Obama makes joke at Cruz's expense
A student from Indiana, where Cruz is campaigning ahead of the state's Tuesday primary, started to ask Obama a question about Syrian refugees when the president cut him off.
“I thought you were going to ask about basketball rings,” Obama said, referring to a gaffe Cruz made in the hoops-crazed Hoosier State. 
His comment drew laughter from the packed crowd inside the Brady Press Briefing Room.
Obama was in a lively mood in front of the audience of college journalists, a welcome respite from his battles with the regular White House press corps. 
He manned the podium for more than 30 minutes, calling on reporters who asked him about his immigration policies, the cost of college tuition, the Flint water crisis and civic engagement.
The president also touted his administration’s expansion of a student loan initiative and made a plug for his Supreme Court nominee, Merrick Garland.
It was a different atmosphere from most presidential press conferences. One journalist asked Obama if his college newspaper could interview him (probably, Obama said). Another asked for a photo (the answer was no).  

He poked fun at a reporter who started her question with, “Hey.”
“Heyyyy,” Obama said, tilting his head with a smile. 
But it was when Obama spoke about the role of the press he was at his most revealing. 
Obama acknowledged that he and his staff “have our disagreements with the press corps and feel picked on or misunderstood.”
But he also singled out White House reporters for praise. 
“We’ve got this incredible free press that pokes and prods and calls into account our leaders,” he said.
Obama added “some of the best journalists in the country operate here,” joking that he doesn’t make a habit of “saying nice things” about the reporters who cover him when they're in mutual company. 
The president made it clear, however, he sees a downside to intense press coverage he faces on a daily basis, suggesting that it helps feed cynicism about the American political process.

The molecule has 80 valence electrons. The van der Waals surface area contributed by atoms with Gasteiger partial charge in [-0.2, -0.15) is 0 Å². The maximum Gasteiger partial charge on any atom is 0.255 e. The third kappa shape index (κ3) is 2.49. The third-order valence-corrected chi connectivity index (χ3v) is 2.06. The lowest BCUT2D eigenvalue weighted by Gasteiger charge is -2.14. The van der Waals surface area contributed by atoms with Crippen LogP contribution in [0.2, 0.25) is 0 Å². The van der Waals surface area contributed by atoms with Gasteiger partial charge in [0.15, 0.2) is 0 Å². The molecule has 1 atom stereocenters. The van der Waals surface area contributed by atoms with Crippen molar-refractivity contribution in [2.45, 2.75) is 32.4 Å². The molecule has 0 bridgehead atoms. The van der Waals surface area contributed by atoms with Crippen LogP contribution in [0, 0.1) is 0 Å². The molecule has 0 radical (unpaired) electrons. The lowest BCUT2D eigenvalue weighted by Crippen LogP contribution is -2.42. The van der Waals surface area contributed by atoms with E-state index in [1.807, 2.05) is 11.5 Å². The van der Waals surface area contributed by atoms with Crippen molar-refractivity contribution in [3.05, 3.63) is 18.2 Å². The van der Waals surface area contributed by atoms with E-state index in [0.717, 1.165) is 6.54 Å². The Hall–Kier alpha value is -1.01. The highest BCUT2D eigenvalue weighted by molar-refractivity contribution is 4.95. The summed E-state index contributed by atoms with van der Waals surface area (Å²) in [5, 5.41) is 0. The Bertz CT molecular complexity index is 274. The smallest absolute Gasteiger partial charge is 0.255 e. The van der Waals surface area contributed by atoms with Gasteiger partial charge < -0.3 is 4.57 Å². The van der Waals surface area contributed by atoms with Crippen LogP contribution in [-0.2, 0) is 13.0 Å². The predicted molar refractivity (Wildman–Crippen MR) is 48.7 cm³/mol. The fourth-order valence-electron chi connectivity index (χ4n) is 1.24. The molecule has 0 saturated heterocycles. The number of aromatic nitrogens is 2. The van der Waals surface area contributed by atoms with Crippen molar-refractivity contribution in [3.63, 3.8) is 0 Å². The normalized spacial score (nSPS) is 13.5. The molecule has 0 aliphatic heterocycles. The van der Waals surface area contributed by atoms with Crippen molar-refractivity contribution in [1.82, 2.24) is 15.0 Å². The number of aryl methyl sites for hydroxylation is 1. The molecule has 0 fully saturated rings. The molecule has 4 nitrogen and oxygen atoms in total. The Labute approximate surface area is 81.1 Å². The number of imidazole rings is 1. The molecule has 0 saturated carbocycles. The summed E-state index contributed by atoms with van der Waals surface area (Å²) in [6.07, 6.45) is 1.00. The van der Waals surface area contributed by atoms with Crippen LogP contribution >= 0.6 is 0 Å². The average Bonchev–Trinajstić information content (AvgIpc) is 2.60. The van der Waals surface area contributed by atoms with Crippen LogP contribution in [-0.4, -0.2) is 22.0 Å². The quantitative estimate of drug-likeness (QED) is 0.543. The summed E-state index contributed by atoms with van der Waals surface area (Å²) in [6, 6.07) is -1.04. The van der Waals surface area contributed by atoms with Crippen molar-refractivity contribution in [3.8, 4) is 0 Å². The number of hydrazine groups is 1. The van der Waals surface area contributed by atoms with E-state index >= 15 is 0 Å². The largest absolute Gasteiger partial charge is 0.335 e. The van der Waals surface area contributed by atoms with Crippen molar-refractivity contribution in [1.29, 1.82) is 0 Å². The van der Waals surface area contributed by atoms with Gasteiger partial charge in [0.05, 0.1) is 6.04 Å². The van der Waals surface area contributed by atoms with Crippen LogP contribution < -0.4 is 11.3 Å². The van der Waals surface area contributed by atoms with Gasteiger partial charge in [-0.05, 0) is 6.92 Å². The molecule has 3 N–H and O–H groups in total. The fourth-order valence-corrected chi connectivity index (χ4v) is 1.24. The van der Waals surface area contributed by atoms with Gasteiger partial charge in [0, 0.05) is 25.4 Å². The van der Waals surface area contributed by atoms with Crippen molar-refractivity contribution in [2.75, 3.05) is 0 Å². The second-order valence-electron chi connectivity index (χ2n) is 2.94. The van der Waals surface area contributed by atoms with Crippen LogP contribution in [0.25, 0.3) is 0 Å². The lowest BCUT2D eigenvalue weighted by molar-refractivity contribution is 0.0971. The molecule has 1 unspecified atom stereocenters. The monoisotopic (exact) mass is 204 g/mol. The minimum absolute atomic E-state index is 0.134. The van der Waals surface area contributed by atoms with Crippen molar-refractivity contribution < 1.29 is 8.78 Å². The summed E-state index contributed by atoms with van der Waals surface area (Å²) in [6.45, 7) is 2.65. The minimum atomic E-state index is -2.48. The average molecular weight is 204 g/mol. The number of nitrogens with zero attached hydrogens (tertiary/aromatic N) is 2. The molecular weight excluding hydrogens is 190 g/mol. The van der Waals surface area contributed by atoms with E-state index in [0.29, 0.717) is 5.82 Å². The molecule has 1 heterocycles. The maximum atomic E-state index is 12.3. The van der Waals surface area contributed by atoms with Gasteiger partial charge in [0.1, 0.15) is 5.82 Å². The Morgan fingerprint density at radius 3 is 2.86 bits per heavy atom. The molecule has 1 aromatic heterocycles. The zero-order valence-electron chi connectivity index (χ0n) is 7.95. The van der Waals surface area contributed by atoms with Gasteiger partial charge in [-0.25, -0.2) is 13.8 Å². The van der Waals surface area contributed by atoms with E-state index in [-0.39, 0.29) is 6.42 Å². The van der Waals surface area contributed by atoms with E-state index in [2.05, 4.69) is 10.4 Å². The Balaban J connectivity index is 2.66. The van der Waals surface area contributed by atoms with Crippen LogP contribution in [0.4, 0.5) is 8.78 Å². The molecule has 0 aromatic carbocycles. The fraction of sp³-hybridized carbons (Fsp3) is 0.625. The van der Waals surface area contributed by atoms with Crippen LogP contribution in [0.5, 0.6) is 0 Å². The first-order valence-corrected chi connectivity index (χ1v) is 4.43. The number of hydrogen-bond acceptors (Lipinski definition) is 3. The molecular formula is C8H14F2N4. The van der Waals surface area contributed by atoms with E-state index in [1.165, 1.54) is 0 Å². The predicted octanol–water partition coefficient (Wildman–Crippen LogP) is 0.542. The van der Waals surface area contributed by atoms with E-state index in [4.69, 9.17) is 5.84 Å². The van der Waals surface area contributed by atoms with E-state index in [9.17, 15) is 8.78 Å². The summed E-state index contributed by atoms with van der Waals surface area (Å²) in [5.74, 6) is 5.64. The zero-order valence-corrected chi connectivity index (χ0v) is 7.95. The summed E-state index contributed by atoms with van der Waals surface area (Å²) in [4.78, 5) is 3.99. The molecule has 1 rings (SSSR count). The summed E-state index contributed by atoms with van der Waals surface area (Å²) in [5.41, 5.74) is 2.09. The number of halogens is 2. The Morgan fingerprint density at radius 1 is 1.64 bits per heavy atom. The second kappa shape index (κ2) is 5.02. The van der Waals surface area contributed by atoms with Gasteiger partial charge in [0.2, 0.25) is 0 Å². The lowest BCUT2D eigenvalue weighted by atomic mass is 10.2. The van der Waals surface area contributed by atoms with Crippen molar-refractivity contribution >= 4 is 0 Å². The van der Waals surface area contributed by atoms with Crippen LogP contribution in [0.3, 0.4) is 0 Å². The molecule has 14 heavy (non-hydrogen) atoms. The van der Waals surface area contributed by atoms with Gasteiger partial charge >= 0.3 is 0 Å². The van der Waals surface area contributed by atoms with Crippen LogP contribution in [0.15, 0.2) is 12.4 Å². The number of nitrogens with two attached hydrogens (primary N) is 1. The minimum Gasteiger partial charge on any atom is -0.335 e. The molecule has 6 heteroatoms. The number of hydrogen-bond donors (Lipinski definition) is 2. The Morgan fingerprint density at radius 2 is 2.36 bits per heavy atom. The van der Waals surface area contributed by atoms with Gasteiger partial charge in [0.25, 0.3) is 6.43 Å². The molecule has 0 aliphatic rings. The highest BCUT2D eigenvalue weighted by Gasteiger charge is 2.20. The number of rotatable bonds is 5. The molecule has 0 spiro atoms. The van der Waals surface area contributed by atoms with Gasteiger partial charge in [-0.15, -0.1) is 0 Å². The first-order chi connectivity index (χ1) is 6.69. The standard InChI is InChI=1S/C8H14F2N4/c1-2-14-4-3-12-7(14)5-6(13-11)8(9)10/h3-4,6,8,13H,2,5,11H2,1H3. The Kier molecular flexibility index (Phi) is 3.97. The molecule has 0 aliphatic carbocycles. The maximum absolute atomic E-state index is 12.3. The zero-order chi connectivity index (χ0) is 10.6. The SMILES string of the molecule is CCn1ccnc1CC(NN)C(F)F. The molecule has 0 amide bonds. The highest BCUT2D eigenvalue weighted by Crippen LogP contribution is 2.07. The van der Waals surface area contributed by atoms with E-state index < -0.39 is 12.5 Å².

“It is very hard to get good stories placed,” Obama said.
He said government workers are “doing great work” on a daily basis “and we just take that for granted.”
“If out of those 2 million employees, one person screws up somewhere, which every day you can count on somebody out of 2 million people doing something they shouldn’t be doing, that’s what’s going to get reported on,” he lamented.
Obama hoped to impart advice on to the up and coming journalists about how to change political media coverage. 
“You as journalists are going to have a role to play in reducing cynicism,” the president said. 
“[Tough coverage] helps keep government on its toes and accountable," he continued. "But one of the things we have to think about is how do we tell a story about the things we do together that actually work so that people don’t feel so cynical overall.” 
Obama spoke at length about the need for young people to improve the political system by voting, suggesting it would be a focus of his post-presidency. 
“You can’t just complain, you’ve got to vote,” the president said. “Young people as a voting bloc are the least likely to vote, but when you do vote, have the biggest impact on elections.”
Obama stopped himself and noted, “You got me started. I went on a rant, didn’t I? I’ll keep on talking about this after I leave the presidency.”